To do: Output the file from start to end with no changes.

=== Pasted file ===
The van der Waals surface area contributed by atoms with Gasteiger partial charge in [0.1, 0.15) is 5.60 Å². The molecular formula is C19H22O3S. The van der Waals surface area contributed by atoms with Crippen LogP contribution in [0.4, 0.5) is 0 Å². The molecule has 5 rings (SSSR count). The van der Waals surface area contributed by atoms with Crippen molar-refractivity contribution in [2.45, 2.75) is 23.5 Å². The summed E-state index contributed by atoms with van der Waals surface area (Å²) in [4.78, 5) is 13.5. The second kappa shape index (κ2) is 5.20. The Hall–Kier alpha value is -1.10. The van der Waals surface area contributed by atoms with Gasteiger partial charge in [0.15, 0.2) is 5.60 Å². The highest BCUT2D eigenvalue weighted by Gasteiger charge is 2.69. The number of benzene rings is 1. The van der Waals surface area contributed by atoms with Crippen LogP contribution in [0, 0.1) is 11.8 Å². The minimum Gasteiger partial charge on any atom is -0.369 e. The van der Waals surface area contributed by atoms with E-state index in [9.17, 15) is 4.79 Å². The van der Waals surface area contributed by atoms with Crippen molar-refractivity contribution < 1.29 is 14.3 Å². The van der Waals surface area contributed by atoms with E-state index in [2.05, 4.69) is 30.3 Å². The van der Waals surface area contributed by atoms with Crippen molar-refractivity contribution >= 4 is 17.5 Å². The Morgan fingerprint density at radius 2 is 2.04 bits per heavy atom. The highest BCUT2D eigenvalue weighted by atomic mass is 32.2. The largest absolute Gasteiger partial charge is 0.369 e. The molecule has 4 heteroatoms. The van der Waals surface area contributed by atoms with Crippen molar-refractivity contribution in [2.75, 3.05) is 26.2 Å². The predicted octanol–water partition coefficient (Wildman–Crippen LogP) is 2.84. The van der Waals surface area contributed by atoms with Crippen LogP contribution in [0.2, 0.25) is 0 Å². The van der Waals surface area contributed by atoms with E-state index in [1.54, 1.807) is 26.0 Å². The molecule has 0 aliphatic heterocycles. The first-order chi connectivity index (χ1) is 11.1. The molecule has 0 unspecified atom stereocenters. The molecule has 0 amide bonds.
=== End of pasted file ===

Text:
The van der Waals surface area contributed by atoms with Gasteiger partial charge in [0.1, 0.15) is 5.60 Å². The molecular formula is C19H22O3S. The van der Waals surface area contributed by atoms with Crippen LogP contribution in [0.4, 0.5) is 0 Å². The molecule has 5 rings (SSSR count). The van der Waals surface area contributed by atoms with Crippen molar-refractivity contribution in [2.45, 2.75) is 23.5 Å². The summed E-state index contributed by atoms with van der Waals surface area (Å²) in [4.78, 5) is 13.5. The second kappa shape index (κ2) is 5.20. The Hall–Kier alpha value is -1.10. The van der Waals surface area contributed by atoms with Gasteiger partial charge in [0.15, 0.2) is 5.60 Å². The highest BCUT2D eigenvalue weighted by Gasteiger charge is 2.69. The number of benzene rings is 1. The van der Waals surface area contributed by atoms with Crippen LogP contribution in [0, 0.1) is 11.8 Å². The minimum Gasteiger partial charge on any atom is -0.369 e. The van der Waals surface area contributed by atoms with E-state index in [9.17, 15) is 4.79 Å². The van der Waals surface area contributed by atoms with Crippen molar-refractivity contribution < 1.29 is 14.3 Å². The van der Waals surface area contributed by atoms with E-state index in [2.05, 4.69) is 30.3 Å². The van der Waals surface area contributed by atoms with Crippen molar-refractivity contribution >= 4 is 17.5 Å². The Morgan fingerprint density at radius 2 is 2.04 bits per heavy atom. The highest BCUT2D eigenvalue weighted by atomic mass is 32.2. The largest absolute Gasteiger partial charge is 0.369 e. The molecule has 4 heteroatoms. The van der Waals surface area contributed by atoms with Crippen molar-refractivity contribution in [2.75, 3.05) is 26.2 Å². The predicted octanol–water partition coefficient (Wildman–Crippen LogP) is 2.84. The van der Waals surface area contributed by atoms with Crippen LogP contribution in [0.2, 0.25) is 0 Å². The van der Waals surface area contributed by atoms with E-state index in [1.54, 1.807) is 26.0 Å². The molecule has 0 aliphatic heterocycles. The first-order chi connectivity index (χ1) is 11.1. The molecule has 0 unspecified atom stereocenters. The molecule has 0 amide bonds.